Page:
After 16 years, developer Double Fine has finally graced the world with another reality-bending adventure within the “Psychonauts'' intellectual property, and trust me when I say, the wait was well worth it. “Psychonauts 2” is a 3D platformer that uses its endearing characters, vibrant environments and meaningful narrative to create an experience unlike many others. The game indulges itself in satirical fun, yet still manages to deliver some truly heart-wrenching moments. So, without further ado, let’s jump right into this.
If one hasn’t played the original Psychonauts, the current iteration does a pretty good job at catching the player up from the get-go. The player will embody Raz, otherwise known as Razputin Aquato, a former circus performer turned Psychonauts Intern. Even though it’s been many years since the fans last saw Raz, the story continues only three days after the last game ended — a funny fact that the characters poke at quite often.
After catching the culprit who stole the brain of the lead executive at the Psychonauts headquarters, the goal quickly changes as the Psychonauts realize this thief was under the manipulation of somebody else. After setting up the overall premise, the player is let loose as they travel into the broken minds of friends and foes alike.
It’s these broken minds that help breathe life into the game’s many worlds and level designs. For instance, the player could start inside a level themed around oral cavities and giant teeth when they stumble upon a mysterious doorway to the right. This door can then transport them to another level where gravity is manipulated, or perhaps a realm where water is dominant as Raz now traverses on a boat between islands.
Levels can go from a circus, to a cooking show to a garden where a character’s mother has passed. They can go from 2D to 3D, manipulating the player’s reality, building various mental constructs as they go and always keeping the player on their toes.
Each realm bursts with color as Raz explores the bizarre and truly mind-warping landscapes. The actual platforming mechanics are pretty standard — swinging between ropes, using gusts of wind to travel a greater distance and jumping between various platforms — but the environments around them always added a bit of flash that simply never got old. The overall level design is also impacted on the current struggles of whoever’s mind Raz has jumped into.
For example, a character who’s recently lost his partner has turned to booze for his solution in numbing the pain. In this level, Raz is jumping into empty bottles and cans and bringing out seeds, or memories, to plant back into his friend's mind. This is all to remind him not to run away from his past, but instead, to remember the ones he loved and to cherish the memories they shared together.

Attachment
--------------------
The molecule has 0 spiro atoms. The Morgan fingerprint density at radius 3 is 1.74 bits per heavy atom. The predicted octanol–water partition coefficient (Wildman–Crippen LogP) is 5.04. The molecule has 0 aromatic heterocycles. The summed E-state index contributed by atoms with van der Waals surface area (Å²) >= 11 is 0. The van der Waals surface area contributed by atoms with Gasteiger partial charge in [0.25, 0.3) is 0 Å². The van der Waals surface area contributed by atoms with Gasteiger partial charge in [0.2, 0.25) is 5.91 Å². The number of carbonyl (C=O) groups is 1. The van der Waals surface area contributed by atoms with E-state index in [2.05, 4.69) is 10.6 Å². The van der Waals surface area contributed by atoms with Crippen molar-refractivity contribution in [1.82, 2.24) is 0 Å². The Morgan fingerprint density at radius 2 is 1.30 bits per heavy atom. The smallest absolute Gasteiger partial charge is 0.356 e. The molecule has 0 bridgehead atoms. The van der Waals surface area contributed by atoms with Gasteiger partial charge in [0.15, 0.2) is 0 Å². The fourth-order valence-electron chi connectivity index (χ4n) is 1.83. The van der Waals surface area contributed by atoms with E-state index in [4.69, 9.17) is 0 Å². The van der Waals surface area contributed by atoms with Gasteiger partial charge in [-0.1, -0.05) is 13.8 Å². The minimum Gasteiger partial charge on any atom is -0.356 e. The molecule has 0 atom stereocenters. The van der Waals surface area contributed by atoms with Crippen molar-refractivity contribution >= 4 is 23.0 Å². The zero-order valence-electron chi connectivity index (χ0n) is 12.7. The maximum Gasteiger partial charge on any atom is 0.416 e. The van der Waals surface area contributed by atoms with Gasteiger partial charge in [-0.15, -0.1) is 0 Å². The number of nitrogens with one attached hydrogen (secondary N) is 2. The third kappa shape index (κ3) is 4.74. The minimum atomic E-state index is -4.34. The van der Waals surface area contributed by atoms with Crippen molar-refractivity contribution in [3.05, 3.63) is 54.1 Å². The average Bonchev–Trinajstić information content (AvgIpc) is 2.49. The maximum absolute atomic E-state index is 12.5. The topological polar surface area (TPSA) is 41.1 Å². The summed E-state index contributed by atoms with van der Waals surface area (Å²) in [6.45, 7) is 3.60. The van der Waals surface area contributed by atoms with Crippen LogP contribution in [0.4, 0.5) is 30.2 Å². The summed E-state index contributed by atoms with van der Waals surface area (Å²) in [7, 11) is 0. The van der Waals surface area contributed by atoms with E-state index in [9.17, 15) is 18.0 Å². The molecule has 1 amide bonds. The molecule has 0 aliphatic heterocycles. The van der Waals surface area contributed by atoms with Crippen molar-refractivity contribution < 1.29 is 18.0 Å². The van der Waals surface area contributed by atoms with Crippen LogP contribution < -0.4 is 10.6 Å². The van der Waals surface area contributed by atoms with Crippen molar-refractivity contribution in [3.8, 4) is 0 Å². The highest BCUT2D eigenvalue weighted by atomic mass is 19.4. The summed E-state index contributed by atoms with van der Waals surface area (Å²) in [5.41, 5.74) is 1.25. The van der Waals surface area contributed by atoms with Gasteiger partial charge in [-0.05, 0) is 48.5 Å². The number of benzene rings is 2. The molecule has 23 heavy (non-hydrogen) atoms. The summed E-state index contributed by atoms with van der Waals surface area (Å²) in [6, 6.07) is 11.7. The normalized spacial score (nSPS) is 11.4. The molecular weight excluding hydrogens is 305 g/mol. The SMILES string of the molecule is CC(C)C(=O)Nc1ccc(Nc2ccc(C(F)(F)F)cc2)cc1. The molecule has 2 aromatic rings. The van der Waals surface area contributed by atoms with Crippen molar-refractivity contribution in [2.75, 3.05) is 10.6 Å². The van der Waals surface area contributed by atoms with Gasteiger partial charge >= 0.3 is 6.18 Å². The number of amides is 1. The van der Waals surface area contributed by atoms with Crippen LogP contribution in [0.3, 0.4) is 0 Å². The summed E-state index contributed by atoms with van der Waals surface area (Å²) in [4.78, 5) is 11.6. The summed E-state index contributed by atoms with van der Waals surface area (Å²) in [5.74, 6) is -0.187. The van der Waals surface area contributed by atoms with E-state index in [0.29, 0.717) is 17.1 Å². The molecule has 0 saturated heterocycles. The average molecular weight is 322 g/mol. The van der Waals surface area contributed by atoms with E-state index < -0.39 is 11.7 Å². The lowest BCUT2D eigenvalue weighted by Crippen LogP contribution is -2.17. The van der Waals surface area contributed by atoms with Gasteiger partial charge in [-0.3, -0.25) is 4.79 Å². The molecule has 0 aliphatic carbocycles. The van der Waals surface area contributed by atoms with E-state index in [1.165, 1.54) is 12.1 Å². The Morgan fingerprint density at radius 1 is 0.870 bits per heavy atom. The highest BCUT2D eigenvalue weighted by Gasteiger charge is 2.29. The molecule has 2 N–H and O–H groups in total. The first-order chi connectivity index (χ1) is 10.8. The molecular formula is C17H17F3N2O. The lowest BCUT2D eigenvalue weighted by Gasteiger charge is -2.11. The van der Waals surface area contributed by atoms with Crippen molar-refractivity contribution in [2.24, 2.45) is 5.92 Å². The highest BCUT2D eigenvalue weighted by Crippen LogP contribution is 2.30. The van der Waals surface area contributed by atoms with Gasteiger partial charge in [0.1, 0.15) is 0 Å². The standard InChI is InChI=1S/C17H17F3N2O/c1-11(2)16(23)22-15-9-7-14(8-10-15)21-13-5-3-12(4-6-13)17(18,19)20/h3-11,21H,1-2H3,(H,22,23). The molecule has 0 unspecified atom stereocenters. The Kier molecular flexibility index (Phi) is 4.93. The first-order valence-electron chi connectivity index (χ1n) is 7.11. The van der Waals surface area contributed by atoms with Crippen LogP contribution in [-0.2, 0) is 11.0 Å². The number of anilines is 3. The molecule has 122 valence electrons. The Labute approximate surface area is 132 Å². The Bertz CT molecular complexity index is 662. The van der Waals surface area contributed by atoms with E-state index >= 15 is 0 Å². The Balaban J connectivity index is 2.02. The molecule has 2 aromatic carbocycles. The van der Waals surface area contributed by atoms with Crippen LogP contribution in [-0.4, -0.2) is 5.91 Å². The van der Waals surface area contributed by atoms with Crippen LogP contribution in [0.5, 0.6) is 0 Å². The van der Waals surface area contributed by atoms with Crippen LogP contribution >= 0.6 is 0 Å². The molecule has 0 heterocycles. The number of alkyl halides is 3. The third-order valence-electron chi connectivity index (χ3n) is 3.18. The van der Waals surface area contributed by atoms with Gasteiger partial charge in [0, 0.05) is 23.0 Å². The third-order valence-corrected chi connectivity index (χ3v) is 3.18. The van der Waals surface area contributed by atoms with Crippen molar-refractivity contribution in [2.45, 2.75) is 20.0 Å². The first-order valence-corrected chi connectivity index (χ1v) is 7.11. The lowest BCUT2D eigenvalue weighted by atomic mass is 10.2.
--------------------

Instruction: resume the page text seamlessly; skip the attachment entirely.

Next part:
These themes even stretch past the environmental and platform designs. The enemies that the player will encounter aren’t the typical baddies you’d see in games, but instead are things like Regret, Doubts, Bad Ideas and Bad Moods.
Not all of these enemies can be beaten with just physical attacks. For instance, to defeat a Bad Mood, Raz has to find its source and eliminate it for the enemy to disappear. It’s these decisions that help make all the elements of “Psychonauts'' feel like one cohesive piece of art. Everything is relevant; everything is connected and intentional.
Now, perhaps one of my only complaints with the game is the synergy, or lack of, in the combat mechanics. Raz can gain up to eight different psychic abilities along his journey. These can vary from telekinesis to clairvoyance to range moves like PSI blasts and pyrokinesis.
The game in itself isn’t that difficult, so I rarely found myself dying in these moments of action. However, I did occasionally get frustrated when fighting large groups of enemies. Raz’s psychic abilities are targeted toward specific enemy weaknesses and work rather well when focusing on a single enemy.
But, when fighting larger groups, the mechanics and moves can feel a bit clunky as it becomes complicated to switch between these abilities mid-fight. My only wish was for these moves to work more efficiently together or for more of them to be effective against various enemy types.
I found this issue became less apparent after maxing out the upgrades for each individual skill. However, it takes the full game length, around 15-20 hours, to achieve this — leaving the majority of the game for players to use the lesser versions.
Even with that, I still had an absolute blast playing “Psychonauts 2,” and I think that’s one of the most important aspects of a game like this — having fun. No matter how serious the narrative got, the game knew how to balance it with humor, and its phenomenal platforming outweighed any small moment of annoyance I had with the fluidity of the combat.
It’s important to point out that “Psychonauts 2” allows players to continue exploring worlds, collecting items and finishing side quests after completing the main story. As someone who loves to be a completionist in games that allow it, this was a huge plus.
“Psychonauts 2” has identified itself in its own category. Its environments are truly astounding, its platforming is fun, its narrative is deep and yet humorous and it all comes together in a fantastic display. If one’s a platforming fan, or just looking for a new experience, I can’t recommend “Psychonauts 2” enough.
Contact Daniel Carter at firstname.lastname@example.org. For more on the culture, arts and lifestyle of the JMU and Harrisonburg communities, follow the culture desk on Twitter and Instagram @Breeze_Culture.